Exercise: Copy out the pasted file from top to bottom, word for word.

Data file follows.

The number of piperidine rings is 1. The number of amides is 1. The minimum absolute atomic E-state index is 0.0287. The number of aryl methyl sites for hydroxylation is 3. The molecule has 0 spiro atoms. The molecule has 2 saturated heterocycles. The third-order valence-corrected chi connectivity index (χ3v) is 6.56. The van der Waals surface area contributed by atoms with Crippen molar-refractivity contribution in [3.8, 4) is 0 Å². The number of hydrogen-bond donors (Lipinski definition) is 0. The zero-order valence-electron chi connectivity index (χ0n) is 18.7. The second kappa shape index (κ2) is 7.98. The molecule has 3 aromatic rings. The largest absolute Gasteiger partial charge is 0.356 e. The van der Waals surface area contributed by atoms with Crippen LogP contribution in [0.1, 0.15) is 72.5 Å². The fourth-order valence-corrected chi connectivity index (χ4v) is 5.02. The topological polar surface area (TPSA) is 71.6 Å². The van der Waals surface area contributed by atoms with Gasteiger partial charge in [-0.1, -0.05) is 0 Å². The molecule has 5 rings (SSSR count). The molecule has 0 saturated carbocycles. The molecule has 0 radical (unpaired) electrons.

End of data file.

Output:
The number of piperidine rings is 1. The number of amides is 1. The minimum absolute atomic E-state index is 0.0287. The number of aryl methyl sites for hydroxylation is 3. The molecule has 0 spiro atoms. The molecule has 2 saturated heterocycles. The third-order valence-corrected chi connectivity index (χ3v) is 6.56. The van der Waals surface area contributed by atoms with Crippen molar-refractivity contribution in [3.8, 4) is 0 Å². The number of hydrogen-bond donors (Lipinski definition) is 0. The zero-order valence-electron chi connectivity index (χ0n) is 18.7. The second kappa shape index (κ2) is 7.98. The molecule has 3 aromatic rings. The largest absolute Gasteiger partial charge is 0.356 e. The van der Waals surface area contributed by atoms with Crippen LogP contribution in [0.1, 0.15) is 72.5 Å². The fourth-order valence-corrected chi connectivity index (χ4v) is 5.02. The topological polar surface area (TPSA) is 71.6 Å². The van der Waals surface area contributed by atoms with Gasteiger partial charge in [-0.1, -0.05) is 0 Å². The molecule has 5 rings (SSSR count). The molecule has 0 saturated carbocycles. The molecule has 0 radical (unpaired) electrons.